We create and maintain organic vegetable gardens in your backyard or business.

Follow Us

RSS Feed Facebook

Join Our E-Mail List

Tis the Seedson…


To be planting seeds in your garden or getting your garden ready for the season.

Things to be doing if you already have a garden

1) Get rid of any debris left from last year– Ideally this should have been done in the fall, because many pests survive the winter in last year’s plant stems and other plant remains. However, if you didn’t, then it should be removed now and put in your compost bin/pile (you have one of these, right?).

2) Add compost– Compost is the lifeblood of a healthy vegetable garden. Compost should be added every year (~ 1/2″) or every other year (~1″). It adds nutrients; beneficial bacteria, fungi, and insects; adds and helps retain moisture; and reduces your trash removal bill.

Garlic

Garlic- planted last fall

3) Planting seeds in your garden– At this point the seeds that can be safely planted directly in the ground (even if normal spring temperatures return) include Beets and Swiss chard, Peas (need to be planted now because they hate hot weather), carrots, anything in the cabbage family (Cabbage, Broccoli, Brussels sprouts, Kale, Mustard, Turnips, Radishes, Turnips- though Brussels sprouts do better in fall plantings), anything in the onion family (Onions, Leeks, Scallions- leeks have to be planted now because they take a long time to mature), and most leafy greens (Lettuce, Arugula, Spinach).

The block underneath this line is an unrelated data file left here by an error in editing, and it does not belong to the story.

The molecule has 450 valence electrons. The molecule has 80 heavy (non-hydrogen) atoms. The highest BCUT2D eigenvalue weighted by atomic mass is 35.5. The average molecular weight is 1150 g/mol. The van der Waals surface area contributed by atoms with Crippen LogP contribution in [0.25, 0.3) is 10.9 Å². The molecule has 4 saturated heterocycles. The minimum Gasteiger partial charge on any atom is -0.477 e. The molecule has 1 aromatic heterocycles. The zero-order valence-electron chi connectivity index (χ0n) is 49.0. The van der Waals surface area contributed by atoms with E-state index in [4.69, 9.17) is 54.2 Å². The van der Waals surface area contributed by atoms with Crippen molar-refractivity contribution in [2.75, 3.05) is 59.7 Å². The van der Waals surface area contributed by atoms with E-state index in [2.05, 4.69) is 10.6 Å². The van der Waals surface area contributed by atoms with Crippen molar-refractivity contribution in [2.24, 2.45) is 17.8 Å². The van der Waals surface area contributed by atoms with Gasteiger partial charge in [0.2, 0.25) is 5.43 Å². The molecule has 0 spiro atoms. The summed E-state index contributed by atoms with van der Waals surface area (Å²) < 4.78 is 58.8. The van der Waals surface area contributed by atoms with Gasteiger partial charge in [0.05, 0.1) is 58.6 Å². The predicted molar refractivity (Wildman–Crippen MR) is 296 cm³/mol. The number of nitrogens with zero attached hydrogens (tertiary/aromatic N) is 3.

Cold Frame

Cold Frame

4) Starting seeds in your basement/greenhouse/cold frame– Many plants need enough time to mature and so need to be started now, but can’t be planted outdoors yet because they can’t survive freezing temperatures (and yes, we will get more nights below freezing this season). These include, tomatoes, peppers, eggplant, and loofas. They can be started under lights inside, in greenhouses, or in cold frames (sort of a mini-greenhouse). You can learn how to do this at my Seed Starting class next Saturday.

Garden Pathways

Garden pathways mean never having to till.

5) Don’t till– Tilling is turning over the soil, usually with a shovel, pitchfork or rototiller. For those of you have gardened for a long time not tilling may sound like heresy, but tilling does more harm than good. It breaks up the natural structure of soil, bring weed seeds to the surface were they will germinate (sprout), and is a lot of work. The only reason to till is if you’ve compacted the soil in your garden by walking on it. To avoid compacting your soil, your planting areas should be no more than 4′ wide with pathways between them. This way you never walk on your soil and you never need to till again. If you did walk on your planting areas last year you should rearrange your garden as above and make this the last year you till.

Spinach the Survived the Winter

Spinach- survived the winter without protection

6) Install a Drip Irrigation System– This will save you many hours of standing in front of your garden with a hose, hundreds of gallons of water, help prevent many diseases, and will reduce your weeding. It does all of this by delivering water only to the plants you want to grow (not the weeds), delivers it at ground level (so leaves don’t get and stay wet), and keeps all the water in your garden. Drip irrigation may seem intimidating to install but it’s really fairly straight-forward. There are lost of places you can get the equipment, but I like Dripworks. Their website is clear and they will actually help you design your system.

Things to be doing if you don’t have a garden

What do you mean you don’t have a garden? Well, then you should be taking one of my upcoming Organic Gardening classes, of course!! Hope to see you there.

Leave a Reply

My Favorite Books

Image of The Organic Gardener's Home Reference: A Plant-By-Plant Guide to Growing Fresh, Healthy Food

Categories

Archive

Website Development by DNL OmniMedia